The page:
Ending — at least for now — a debate Centennial has grappled with as far back as a decade or more, city council approved a parking time limit of 14 days in residential areas and rejected a restriction on RV parking.
“It's difficult for us to make these decisions because some of you are feeling like we're interfering with your freedom,” Councilmember Kathy Turley said at the council's Oct. 7 meeting. “But we've been talking about this for even more than 10 years.”
The 14-day time limit for parking cars in neighborhoods passed on a 7-2 vote, with Councilmembers Ken Lucas and Ron Weidmann voting “no.”
Before that, a more controversial proposal that would have changed rules for off-street parking of RVs, trailers and cars failed on Sept. 16. Councilmember Mike Sutherland wanted to move the ordinance forward, but no other councilmember supported that motion.
That proposal would have generally required off-street parking of any kind of vehicle to be on concrete or asphalt — whether on a driveway or other parking surface — on front, side or back yards.
RVs and trailers are allowed to park on the street for up to 48 hours at a time — with at least 24 hours in between — based on a law the council passed in 2017. Under that ordinance, “RV” means a motor home or camping trailer, and “trailer” also includes utility and boat trailers.
For on-street parking, RVs and trailers must be parked in front of — and on the same side of the street as — the home of the registered owner of the vehicle.
In recent years, the city has received complaints from residents regarding the amount of parking in neighborhoods, the “negative impact it may have on their property” and the ability to “maintain an attractive streetscape,” according to a September report by Centennial city staff.
“Unfortunately, it's just a few egregious situations in our city that have caused us to get to this point,” Turley said.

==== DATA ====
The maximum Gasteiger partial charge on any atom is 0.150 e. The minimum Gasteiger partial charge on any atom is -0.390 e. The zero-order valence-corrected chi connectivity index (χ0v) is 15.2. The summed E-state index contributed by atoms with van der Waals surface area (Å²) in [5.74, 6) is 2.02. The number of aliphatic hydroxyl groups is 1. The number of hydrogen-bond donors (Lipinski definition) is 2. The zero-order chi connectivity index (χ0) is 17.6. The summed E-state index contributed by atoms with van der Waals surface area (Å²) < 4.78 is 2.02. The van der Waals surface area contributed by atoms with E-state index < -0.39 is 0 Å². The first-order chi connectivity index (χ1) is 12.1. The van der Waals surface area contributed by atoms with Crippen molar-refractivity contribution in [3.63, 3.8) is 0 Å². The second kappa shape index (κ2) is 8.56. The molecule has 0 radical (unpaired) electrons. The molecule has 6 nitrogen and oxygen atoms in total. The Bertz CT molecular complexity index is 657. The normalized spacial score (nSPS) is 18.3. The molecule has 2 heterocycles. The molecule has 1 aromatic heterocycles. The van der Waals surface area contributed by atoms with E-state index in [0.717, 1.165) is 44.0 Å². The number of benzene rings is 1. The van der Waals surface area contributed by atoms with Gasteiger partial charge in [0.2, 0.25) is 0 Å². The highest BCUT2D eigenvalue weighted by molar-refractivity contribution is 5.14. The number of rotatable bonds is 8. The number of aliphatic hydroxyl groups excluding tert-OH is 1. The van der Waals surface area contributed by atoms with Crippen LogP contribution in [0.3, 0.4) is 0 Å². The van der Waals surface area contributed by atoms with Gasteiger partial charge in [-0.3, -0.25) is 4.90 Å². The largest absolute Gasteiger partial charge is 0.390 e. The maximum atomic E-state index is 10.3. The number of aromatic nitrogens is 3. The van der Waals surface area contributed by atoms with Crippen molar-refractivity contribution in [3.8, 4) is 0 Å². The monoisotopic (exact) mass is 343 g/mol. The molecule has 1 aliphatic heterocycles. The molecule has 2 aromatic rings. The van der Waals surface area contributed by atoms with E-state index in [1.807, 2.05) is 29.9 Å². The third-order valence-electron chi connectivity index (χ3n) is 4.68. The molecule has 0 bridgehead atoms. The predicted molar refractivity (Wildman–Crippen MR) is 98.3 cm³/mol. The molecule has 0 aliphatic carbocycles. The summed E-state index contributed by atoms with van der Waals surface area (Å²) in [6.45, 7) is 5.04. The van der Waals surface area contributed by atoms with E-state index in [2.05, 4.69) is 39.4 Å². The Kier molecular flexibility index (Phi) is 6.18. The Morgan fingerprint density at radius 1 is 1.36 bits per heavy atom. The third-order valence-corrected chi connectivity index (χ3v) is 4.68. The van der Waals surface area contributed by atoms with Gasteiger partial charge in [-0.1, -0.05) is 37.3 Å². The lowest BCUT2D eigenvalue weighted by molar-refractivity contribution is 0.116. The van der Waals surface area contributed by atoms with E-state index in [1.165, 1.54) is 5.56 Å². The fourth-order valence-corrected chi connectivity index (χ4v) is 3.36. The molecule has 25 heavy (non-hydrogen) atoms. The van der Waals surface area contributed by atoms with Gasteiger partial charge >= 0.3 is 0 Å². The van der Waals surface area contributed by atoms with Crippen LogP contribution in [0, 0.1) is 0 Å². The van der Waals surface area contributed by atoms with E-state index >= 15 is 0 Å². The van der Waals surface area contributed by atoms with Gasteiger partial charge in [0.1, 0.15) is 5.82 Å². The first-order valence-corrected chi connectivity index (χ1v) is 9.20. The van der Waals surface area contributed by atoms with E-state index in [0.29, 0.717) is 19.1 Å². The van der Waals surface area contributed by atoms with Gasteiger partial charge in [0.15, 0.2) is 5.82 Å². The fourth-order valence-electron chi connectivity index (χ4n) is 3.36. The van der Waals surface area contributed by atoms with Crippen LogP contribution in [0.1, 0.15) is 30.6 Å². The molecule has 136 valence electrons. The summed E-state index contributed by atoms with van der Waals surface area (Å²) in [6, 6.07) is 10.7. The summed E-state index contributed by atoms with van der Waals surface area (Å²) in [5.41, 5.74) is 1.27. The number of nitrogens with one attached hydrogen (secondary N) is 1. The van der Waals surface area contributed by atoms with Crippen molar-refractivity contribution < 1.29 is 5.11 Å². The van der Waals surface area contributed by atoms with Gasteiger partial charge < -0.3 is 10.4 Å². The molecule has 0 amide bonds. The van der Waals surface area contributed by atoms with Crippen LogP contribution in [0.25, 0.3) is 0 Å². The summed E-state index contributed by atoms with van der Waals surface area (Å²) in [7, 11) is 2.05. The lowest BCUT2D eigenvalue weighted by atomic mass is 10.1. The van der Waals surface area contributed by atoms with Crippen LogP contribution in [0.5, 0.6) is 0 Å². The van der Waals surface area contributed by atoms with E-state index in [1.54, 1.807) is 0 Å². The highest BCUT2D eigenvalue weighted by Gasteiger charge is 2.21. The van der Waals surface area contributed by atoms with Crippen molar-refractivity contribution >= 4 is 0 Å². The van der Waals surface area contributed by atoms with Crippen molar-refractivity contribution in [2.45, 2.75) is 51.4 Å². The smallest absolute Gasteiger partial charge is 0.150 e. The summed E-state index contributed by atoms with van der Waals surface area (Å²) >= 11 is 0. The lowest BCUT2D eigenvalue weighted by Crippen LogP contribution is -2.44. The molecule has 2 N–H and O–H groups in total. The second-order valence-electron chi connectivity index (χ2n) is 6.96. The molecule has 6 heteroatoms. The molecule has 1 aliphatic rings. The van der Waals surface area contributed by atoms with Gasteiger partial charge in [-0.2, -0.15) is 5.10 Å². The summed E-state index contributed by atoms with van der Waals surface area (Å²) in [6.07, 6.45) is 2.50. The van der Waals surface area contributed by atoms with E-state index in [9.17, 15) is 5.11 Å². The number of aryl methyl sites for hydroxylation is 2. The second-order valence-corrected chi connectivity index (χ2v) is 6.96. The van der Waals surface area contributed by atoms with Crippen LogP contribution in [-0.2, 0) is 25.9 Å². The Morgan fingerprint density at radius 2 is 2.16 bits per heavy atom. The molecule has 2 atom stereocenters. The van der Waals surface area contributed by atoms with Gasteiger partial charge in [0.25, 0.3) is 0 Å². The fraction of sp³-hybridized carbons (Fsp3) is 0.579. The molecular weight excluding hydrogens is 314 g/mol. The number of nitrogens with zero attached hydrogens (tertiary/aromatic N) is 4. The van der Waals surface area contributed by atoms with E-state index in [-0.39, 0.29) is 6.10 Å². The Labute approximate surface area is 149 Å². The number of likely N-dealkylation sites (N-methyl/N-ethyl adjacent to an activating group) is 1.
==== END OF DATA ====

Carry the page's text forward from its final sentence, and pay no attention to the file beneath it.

Residents have complained about people parking in neighborhoods they don't live in, not being able to get their carpets cleaned because of cars in front of homes and even people selling cars and “using the street as their sales lot,” Mayor Stephanie Piko said during the meeting.
Enforcement of the 14-day rule for cars would be complaint-based, meaning it would take people reporting possible violations to the Arapahoe County Sheriff's Office. It's difficult to prove the amount of time a car has sat in one spot without moving, said Glenn Thompson, public safety bureau chief for the sheriff's office.
“It'd be up to the deputies to make contact with the complainant” and likely speak with the car's owner to determine what the situation is, Thompson said at the meeting.
Multiple residents who spoke at the meeting — which included a public hearing on the 14-day rule — asked that the language of the proposal be tweaked to clarify that it only applies to cars that are continuously parked, fearing it would bar people who go to work every day and return to the same parking spot.
The council made that change when approving the rule. For instance, if a person drives a car to work, the store or elsewhere in that two weeks, a new 14-day period begins.
But if a car reaches the time limit, seven consecutive days must pass in which the car must remain off the street and on private property, said Steve Greer, Centennial’s community development director.
The more contentious debate about RV parking involved perceived problems with neighborhood image.
“The intrusion of the RV into the front yard has a negative connotation for neighborhoods: the aesthetic value of an RV may be interpreted to be less than a landscaped and orderly front yard,” a city staff report from 2010 read.
That report also notes that RVs can impede pedestrians' paths on sidewalks, cast shadows that increase ice buildup during winter and block visibility from nearby driveways and streets.
The proposal that failed this September would have required off-street paved space for any parking — car, motorcycle, snowmobile, boat, trailer, camper, house-trailer or “similar mode of wheeled transportation” — to only take up a certain percentage or portion of the total yard area, generally.
Because of the existing 48-hour limit for on-street parking for recreational vehicles, such vehicles generally would have had to comply with that proposed rule.
There was more: For back yards, generally, vehicles would have needed to be “behind a solid sight screening fence or within a fully enclosed and lawfully existing permanent structure or building.” That could not include “tarps, car covers or other similar means of concealment.”
The city has existing regulations that address vehicles that are abandoned or inoperable, including due to lack of valid registration or plates or a lack of functioning, according to city staff at the Oct. 7 meeting.
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